What did dinosaurs eat?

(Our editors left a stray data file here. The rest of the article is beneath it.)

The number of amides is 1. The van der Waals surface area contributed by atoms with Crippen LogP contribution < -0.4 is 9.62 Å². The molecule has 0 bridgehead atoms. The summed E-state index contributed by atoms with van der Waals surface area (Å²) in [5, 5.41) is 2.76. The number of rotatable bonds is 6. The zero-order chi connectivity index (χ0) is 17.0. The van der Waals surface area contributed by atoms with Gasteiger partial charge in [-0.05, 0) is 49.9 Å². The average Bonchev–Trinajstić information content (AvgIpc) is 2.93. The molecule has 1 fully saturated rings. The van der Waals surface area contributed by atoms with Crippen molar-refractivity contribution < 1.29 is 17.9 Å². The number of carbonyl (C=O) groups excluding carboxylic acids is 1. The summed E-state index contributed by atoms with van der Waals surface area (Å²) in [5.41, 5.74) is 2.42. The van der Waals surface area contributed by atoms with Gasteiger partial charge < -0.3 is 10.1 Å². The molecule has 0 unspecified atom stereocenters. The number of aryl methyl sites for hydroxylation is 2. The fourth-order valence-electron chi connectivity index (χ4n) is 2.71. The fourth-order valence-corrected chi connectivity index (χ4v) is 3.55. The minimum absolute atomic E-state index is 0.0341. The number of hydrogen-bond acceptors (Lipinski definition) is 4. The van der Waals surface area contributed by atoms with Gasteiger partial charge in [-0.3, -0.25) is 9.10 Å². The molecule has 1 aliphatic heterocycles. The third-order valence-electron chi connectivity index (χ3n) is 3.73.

Dinosaurs came in many different shapes and sizes, and they also had a variety of diets. Most dinosaurs ate plants, with the very large dinosaurs eating leaves from the tops of trees and smaller ones eating plants and bushes growing close to the ground. Rocks that contain dinosaur bones also contain fossil pollen and spores that indicate hundreds to thousands of types of plants existed during the Mesozoic Era (70 million to 220 million years ago). Many of these plants had edible leaves, including evergreen conifers (pine trees, redwoods, and their relatives), ferns, mosses, horsetail rushes, cycads, ginkos, and—in the latter part of the dinosaur age—flowering (fruiting) plants. Some dinosaurs were meat eaters, with most hunting other animals for food and some being scavengers who ate the flesh of dead animals they encountered. The hunters preyed on plant-eating dinosaurs and even on each other. Smaller meat-eating dinosaurs fed on other animals, like insects, lizards, and mammals. Evidence suggests that some dinosaurs hunted in packs, while others lived solitary lives.


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